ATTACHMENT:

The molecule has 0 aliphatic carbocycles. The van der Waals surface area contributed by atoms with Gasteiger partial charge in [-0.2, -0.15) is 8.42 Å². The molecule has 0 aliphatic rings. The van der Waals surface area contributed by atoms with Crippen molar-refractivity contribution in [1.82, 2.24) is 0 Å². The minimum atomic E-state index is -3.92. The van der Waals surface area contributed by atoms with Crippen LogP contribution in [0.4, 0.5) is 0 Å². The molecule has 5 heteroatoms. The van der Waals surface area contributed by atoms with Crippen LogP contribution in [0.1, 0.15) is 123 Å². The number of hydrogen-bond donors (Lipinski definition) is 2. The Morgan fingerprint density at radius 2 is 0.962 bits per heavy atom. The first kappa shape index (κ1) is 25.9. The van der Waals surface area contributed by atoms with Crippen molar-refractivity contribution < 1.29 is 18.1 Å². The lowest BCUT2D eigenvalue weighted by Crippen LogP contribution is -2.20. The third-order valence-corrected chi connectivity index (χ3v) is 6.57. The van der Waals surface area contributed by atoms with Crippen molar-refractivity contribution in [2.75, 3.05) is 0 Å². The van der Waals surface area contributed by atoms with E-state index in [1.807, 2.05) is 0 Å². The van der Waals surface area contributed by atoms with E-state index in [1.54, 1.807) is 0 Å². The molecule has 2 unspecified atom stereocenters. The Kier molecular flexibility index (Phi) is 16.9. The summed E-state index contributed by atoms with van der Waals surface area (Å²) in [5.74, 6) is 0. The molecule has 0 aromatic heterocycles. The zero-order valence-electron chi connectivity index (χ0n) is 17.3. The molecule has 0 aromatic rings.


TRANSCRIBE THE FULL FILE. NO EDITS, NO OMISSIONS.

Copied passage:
The molecule has 0 aliphatic carbocycles. The van der Waals surface area contributed by atoms with Gasteiger partial charge in [-0.2, -0.15) is 8.42 Å². The molecule has 0 aliphatic rings. The van der Waals surface area contributed by atoms with Crippen molar-refractivity contribution in [1.82, 2.24) is 0 Å². The minimum atomic E-state index is -3.92. The van der Waals surface area contributed by atoms with Crippen LogP contribution in [0.4, 0.5) is 0 Å². The molecule has 5 heteroatoms. The van der Waals surface area contributed by atoms with Crippen LogP contribution in [0.1, 0.15) is 123 Å². The number of hydrogen-bond donors (Lipinski definition) is 2. The Morgan fingerprint density at radius 2 is 0.962 bits per heavy atom. The first kappa shape index (κ1) is 25.9. The van der Waals surface area contributed by atoms with Crippen molar-refractivity contribution < 1.29 is 18.1 Å². The lowest BCUT2D eigenvalue weighted by Crippen LogP contribution is -2.20. The third-order valence-corrected chi connectivity index (χ3v) is 6.57. The van der Waals surface area contributed by atoms with Crippen molar-refractivity contribution in [2.75, 3.05) is 0 Å². The van der Waals surface area contributed by atoms with E-state index in [1.807, 2.05) is 0 Å². The van der Waals surface area contributed by atoms with E-state index in [1.54, 1.807) is 0 Å². The molecule has 2 unspecified atom stereocenters. The Kier molecular flexibility index (Phi) is 16.9. The summed E-state index contributed by atoms with van der Waals surface area (Å²) in [5.74, 6) is 0. The molecule has 0 aromatic heterocycles. The zero-order valence-electron chi connectivity index (χ0n) is 17.3. The molecule has 0 aromatic rings.